References to demons and the devil permeate the rhetoric of John Chrysostom, the "golden-tongued" early church preacher and theologian. Samantha Miller examines Chrysostom's theology and world, helping us understand the role of demons in his soteriology and exploring what it means to be human and to follow Christ in a world of temptation.
The descent of Jesus Christ to the dead has been a fundamental tenet of the Christian faith, as indicated by its inclusion in both the Apostles' and Athanasian Creeds. But it has also been the subject of suspicion and scrutiny, especially from evangelicals. Led by the mystery and wonder of Holy Saturday, Matthew Emerson offers an exploration of the biblical, historical, theological, and practical implications of the descent.
Do the writings of the church fathers support a literalist interpretation of Genesis 1? Young earth creationists have maintained that they do. But are we correctly representing the Fathers and their concerns? This study from Craig Allert resets our understanding of early Christian interpretation and considers whether contemporary evangelicals may be more bound to modernity in our reading of Genesis 1 than we realize.
Christianity in the twenty-first century is a global phenomenon. But in the second century, its future was not at all certain. Michael Kruger's introductory survey examines how Christianity took root in the second century, how it battled to stay true to the vision of the apostles, and how it developed in ways that would shape both the church and Western culture over the next two thousand years.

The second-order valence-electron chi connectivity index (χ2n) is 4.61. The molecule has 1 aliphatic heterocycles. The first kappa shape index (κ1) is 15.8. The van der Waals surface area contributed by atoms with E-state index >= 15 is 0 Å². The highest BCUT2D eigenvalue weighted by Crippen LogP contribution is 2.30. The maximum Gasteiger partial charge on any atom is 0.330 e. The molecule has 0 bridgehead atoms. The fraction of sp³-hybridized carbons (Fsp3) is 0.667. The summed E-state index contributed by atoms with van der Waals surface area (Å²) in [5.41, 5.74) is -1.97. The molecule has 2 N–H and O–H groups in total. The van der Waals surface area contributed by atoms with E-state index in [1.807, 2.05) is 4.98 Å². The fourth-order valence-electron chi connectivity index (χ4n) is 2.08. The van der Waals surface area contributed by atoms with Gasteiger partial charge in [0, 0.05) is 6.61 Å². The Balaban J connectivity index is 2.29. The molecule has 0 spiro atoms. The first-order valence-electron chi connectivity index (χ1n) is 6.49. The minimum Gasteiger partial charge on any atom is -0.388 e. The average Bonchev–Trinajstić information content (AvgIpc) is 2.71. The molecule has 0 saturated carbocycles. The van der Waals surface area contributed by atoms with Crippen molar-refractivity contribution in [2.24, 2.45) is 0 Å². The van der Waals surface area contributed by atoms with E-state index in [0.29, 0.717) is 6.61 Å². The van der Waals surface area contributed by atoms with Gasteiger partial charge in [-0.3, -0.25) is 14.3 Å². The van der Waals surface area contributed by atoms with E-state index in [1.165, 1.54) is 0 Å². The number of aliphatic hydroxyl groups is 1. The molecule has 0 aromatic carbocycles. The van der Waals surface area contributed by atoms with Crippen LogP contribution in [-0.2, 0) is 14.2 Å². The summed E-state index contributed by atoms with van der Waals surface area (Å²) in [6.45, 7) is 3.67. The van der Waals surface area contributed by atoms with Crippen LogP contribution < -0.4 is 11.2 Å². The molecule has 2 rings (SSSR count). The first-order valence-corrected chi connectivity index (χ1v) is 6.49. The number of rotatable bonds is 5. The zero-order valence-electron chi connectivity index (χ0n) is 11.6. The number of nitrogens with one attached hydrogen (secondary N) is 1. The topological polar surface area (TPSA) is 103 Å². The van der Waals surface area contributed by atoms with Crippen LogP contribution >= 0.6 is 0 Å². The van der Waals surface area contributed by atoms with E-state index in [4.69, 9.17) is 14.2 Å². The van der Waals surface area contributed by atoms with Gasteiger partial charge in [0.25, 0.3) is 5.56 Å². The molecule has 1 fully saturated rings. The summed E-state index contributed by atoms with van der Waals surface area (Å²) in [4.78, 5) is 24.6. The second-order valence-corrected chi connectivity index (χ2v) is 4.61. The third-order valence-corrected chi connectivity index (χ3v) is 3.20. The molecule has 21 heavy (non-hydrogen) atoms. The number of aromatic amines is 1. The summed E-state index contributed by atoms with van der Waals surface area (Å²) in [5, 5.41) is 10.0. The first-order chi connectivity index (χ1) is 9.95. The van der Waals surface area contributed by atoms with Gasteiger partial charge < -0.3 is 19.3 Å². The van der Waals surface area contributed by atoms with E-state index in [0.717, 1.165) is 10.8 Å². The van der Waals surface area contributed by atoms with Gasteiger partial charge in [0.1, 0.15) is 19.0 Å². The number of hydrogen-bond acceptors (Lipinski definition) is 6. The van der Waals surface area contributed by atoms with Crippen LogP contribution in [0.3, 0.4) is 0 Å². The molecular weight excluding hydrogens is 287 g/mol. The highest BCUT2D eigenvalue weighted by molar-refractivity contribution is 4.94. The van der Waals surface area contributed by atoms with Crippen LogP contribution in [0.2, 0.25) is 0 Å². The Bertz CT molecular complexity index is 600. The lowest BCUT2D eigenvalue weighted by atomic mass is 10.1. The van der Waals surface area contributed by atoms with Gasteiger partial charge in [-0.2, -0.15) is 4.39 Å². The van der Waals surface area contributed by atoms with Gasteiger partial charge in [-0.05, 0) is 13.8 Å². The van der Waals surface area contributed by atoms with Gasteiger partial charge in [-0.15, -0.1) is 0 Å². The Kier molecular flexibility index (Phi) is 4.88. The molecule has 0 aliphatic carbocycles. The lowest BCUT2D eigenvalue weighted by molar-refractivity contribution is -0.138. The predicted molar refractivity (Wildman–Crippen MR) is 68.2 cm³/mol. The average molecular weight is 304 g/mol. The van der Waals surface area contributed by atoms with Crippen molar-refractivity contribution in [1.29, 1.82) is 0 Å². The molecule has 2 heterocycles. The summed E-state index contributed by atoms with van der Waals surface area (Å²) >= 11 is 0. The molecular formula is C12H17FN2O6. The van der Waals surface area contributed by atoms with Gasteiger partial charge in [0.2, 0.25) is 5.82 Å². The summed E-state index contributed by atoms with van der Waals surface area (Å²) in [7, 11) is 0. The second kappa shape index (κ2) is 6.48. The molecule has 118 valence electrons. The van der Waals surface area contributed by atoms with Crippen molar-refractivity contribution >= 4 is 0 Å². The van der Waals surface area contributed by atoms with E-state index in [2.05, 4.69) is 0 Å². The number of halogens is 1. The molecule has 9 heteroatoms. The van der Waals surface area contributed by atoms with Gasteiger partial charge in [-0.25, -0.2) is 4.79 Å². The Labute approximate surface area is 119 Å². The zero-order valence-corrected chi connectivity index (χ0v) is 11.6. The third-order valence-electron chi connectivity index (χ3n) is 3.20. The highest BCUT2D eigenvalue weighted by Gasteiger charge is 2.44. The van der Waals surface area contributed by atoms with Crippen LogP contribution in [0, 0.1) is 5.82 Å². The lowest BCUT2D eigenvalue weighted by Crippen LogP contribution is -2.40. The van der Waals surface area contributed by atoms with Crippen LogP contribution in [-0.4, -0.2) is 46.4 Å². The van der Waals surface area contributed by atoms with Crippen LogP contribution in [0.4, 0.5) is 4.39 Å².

Few thinkers have been as influential as Augustine of Hippo, yet we easily forget he was a man of two cultures: African and Greco-Roman. Cuban American historian and theologian Justo González presents Augustine as a "mestizo" (mixed) theologian, using the perspective of his own Latino heritage to find in the bishop of Hippo a remarkable resource for the church today.
Built on the writings of the early church fathers, these essays--created in honor of Thomas C. Oden--span theological perspectives that emphasize what various Christian traditions hold in common. Edited by Kenneth Tanner and Christopher A. Hall.
Students, pastors and thoughtful Christians will benefit from this rich resource. The first in a three-volume work, Brown's easy-to-read, hard-to-put-down introduction to Christianity and Western thought focuses on developments from the ancient world to the Age of Enlightenment.
Christopher Hall invites us to accompany the church fathers as they enter the sanctuary for worship and the chapel for prayer. He also takes us to the wilderness, where we learn from the early monastics as they draw close to God in their solitary discipline. Readers will enjoy a rich and rare schooling in developing their spiritual life in this unique survey of the life of worship from the perspective of the early Church.
An international team of top scholars introduces a pivotal, early moment in the history of orthodox doctrine through the lives and works of key second and third century Christians.
Mark Husbands and Jeffrey P. Greenman edit fourteen essays exploring the theme of the value and significance of the early church for the contemporary witness and practice of the evangelical church, presented at the Wheaton Theology Conference of 2007.
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